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Brief but powerful storm tears through Billings, temporarily halting MontanaFair

Brief but powerful storm tears through Billings, temporarily halting MontanaFair


High winds and heavy rain tore through MetraPark Thursday afternoon, uprooting several carnival tents and temporarily closing MontanaFair while attendees and staff took shelter indoors.

Just before 5 p.m., a surge of winds brought by a thunderstorm had Metrapark staff ushering visitors into the pavilion and closing down vendors. Around that same time, a gust of wind collapsed three tents, sending two carnival workers to the hospital with minor injuries and littering stuffed animals throughout the fairgrounds.

“We’re not exactly in Tornado Alley, but there were plenty of people who saw the lightning, felt the wind and knew it was probably time get indoors,” said Darren Johnson, a kettle corn vendor who waited out the storm beneath the red canopy of his stand.

Following several weeks of “Sneak-A-Peak,” showcasing a limited number of vendors and carnival rides, MontanaFair officially launched Thursday with the beginning of its 4-H and FFA competitions. About an hour after visitors began trickling into the fair, dark clouds and lightning could be seen to the west.

A forecasted thunderstorm gained momentum in the Laurel area earlier in the day, and in Billings temperatures peaked at 95 degrees.

“Any time you can pop a thunderstorm on a 95-degree day, you’re going to have a lot of wind,” said Dan Borsum, a meteorologist with the National Weather Service in Billings.

Borsum said the storm escalated in height at the Stillwater and Yellowstone county borders, and sent a burst of wind through a narrow corridor in downtown Billings and into MetraPark. Although NWS measured winds up to 52 mph, he said based on some of the reports he heard throughout the afternoon, they could have been higher.

Along with the wind and the rain came lightning, and Borsum said the NWS tracked nearly 90 strikes in the Billings area.

From inside of his canopy at the fair, Johnson stood at its center anchoring it to the ground with a rope looped through his belt. At each of its corners, buckets filled with 75 pounds of sand also made sure that his kettle corn operation stayed put. He’d also untied two flaps to counter the winds that pulsed for about 45 minutes after the storm hit the city just before 5 p.m.

“I considered heading inside to the pavilion, but figured that lightning would go through this canopy a lot easier than it would go through me,” said Johnson, who has worked as a vendor at MontanaFair since 2014.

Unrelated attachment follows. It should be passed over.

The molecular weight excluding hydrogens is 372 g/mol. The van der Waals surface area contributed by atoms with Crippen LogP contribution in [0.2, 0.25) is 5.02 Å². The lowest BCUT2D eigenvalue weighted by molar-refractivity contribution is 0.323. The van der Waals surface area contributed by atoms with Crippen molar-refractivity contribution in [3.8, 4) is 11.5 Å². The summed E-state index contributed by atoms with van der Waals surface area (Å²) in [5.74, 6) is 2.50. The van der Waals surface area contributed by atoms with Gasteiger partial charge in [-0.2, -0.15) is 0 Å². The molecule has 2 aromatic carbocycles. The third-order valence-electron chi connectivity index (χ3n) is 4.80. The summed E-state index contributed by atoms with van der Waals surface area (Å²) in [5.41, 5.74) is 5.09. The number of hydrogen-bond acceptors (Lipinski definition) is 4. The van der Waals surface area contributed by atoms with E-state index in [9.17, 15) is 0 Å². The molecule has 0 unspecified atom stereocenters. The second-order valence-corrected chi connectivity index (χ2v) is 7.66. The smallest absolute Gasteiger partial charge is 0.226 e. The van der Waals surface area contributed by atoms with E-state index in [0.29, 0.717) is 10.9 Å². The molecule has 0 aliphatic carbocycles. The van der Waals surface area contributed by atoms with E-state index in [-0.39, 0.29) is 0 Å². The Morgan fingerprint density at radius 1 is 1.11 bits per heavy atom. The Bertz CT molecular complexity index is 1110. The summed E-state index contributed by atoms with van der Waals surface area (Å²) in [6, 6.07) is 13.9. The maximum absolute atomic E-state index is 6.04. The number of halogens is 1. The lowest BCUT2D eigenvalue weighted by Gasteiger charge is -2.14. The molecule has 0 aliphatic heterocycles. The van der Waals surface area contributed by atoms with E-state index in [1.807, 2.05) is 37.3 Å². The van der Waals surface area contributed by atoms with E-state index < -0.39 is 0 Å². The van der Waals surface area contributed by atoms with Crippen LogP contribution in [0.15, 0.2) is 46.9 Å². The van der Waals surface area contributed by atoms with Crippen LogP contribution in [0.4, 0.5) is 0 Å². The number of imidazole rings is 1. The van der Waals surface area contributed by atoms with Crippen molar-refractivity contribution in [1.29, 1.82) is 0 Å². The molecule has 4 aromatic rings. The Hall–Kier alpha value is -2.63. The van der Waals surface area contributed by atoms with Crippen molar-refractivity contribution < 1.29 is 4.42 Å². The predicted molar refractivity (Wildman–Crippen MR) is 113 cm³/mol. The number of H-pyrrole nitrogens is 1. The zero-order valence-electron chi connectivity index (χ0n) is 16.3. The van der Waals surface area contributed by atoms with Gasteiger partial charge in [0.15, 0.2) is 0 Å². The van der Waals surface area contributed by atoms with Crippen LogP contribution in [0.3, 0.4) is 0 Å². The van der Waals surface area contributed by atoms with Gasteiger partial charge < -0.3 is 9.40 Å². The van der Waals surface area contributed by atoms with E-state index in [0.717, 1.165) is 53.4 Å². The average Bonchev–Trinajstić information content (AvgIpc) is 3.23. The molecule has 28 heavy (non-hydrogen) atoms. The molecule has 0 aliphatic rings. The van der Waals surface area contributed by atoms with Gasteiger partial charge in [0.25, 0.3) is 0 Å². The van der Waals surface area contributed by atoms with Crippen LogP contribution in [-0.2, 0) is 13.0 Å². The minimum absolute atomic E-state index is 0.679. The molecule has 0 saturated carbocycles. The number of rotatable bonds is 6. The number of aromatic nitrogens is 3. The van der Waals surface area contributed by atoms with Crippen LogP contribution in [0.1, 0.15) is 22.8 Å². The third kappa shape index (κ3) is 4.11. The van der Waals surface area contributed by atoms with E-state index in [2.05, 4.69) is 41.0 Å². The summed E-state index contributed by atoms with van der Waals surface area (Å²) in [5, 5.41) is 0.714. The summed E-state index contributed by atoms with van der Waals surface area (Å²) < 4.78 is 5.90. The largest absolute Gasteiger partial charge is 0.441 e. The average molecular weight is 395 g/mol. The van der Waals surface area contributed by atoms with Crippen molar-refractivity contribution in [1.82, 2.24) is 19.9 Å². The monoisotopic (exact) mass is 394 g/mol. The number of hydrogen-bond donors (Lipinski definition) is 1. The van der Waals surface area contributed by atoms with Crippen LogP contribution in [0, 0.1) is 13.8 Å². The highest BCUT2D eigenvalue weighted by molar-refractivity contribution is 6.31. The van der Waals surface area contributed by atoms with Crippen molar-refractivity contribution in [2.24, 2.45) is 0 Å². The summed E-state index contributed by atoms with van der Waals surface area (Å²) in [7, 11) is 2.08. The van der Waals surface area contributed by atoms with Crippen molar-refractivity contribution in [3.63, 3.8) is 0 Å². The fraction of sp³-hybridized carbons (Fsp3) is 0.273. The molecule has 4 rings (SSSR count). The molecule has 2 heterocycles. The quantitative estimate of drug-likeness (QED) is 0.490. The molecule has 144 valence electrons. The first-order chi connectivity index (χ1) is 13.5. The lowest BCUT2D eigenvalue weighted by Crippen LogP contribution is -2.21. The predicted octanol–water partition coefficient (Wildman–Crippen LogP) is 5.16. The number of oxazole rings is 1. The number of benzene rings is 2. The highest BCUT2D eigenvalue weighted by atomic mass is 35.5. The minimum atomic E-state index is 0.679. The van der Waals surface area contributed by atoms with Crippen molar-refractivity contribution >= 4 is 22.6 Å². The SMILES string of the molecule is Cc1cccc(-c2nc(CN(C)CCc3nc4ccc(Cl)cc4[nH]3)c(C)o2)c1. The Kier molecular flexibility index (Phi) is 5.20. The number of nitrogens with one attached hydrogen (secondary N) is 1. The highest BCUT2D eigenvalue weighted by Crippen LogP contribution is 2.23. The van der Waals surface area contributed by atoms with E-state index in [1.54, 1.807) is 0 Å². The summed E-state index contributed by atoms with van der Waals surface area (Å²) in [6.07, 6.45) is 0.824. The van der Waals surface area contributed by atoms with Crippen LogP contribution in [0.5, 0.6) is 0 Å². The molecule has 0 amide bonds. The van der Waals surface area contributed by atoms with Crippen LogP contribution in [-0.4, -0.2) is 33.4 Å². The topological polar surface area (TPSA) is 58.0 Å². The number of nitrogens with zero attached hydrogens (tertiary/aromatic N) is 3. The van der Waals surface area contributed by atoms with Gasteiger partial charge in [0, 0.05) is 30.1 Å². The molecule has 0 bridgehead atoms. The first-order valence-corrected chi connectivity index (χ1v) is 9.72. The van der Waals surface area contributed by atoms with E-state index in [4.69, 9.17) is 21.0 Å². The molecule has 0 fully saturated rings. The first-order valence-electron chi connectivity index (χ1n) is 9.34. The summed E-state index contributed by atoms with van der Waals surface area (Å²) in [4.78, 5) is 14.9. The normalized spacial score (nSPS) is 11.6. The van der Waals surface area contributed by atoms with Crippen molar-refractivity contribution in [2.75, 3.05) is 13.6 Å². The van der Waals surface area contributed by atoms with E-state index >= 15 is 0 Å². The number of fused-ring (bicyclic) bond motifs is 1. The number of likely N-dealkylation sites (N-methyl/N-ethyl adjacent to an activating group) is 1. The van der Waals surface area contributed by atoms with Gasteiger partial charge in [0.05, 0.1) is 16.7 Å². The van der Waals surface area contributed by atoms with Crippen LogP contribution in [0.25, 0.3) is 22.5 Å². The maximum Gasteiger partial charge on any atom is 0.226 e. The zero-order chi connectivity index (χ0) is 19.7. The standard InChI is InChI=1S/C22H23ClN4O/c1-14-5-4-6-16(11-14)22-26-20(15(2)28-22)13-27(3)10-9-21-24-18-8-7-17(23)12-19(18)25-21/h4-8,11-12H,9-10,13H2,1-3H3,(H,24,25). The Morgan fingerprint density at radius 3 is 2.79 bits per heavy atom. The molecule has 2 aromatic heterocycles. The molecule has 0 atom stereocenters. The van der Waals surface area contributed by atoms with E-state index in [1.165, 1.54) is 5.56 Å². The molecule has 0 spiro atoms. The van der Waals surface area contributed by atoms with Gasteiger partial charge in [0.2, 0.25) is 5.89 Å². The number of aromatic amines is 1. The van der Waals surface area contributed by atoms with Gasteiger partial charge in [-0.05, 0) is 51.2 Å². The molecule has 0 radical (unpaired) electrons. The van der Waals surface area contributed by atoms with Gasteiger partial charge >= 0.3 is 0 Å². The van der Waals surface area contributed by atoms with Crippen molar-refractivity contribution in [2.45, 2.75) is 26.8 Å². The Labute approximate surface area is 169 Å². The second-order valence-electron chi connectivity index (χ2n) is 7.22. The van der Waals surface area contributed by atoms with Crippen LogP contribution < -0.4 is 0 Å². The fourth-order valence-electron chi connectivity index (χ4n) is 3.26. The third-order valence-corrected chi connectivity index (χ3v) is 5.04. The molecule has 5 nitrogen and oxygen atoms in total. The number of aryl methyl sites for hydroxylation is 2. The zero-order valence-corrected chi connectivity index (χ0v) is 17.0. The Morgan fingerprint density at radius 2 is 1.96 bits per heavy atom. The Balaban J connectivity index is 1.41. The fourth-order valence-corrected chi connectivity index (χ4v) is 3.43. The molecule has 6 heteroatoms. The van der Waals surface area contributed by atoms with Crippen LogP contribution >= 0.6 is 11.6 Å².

MetraPark General Manager Bill Dutcher was on site when winds first started bringing clouds of dust into the fair. Within 10 minutes of dispatchers notifying him to clear the fair, all visitors had made their way into the Montana Pavilion, the Expo Center and the Chiesa Plaza.

“This isn’t our first rodeo when it comes to this sort of thing,” Dutcher said from Cedar Hall near the Carnival Lot, where he met with emergency crew members and called in staff and carnival employees from the rain.

Just as the park was being cleared, a crosswind brought down three tents in the carnival lot staffed by the Mighty Thomas Carnival. Two employees were taken by American Medical Rescue to be treated for minor hand and leg injuries, Dutcher said. Deputies from the Yellowstone County Sheriff's Office and members of the Yellowstone County Disaster and Emergency Services also arrived at the fair just after 5 p.m.

“This is just another case of everyone working together when they need to,” Dutcher said.

With the carnival lot cleared, carnival workers either took shelter from the sheets of rain beneath the Moby Dick ride, or bagged up some of the stuffed animals scattered by the collapse of the tents and collected in Cedar Hall.

“We just had a safety training this past Tuesday, and I’m glad we did,” Dutcher said.

He said park and carnival staff also meet every day before the grounds open to the public, with the forecasted weather being a part of that briefing.

By 6 p.m., the dozens of visitors who had taken shelter made their way back outdoors. Within two hours, all of the debris of the collapsed tents had been gathered, and the only threat to the public was the occasional puddle. Attendance had also tripled during that time, according to park staff.

During last year’s fair, a storm brought rain and hail that similarly scattered prizes and soaked equipment, but passed without any injuries.

Elsewhere in Billings, the city’s police department reported that a power line brought down by the storm briefly closed off Montana Avenue at N. 27th Street.

Retrospective: Carnies at the fair


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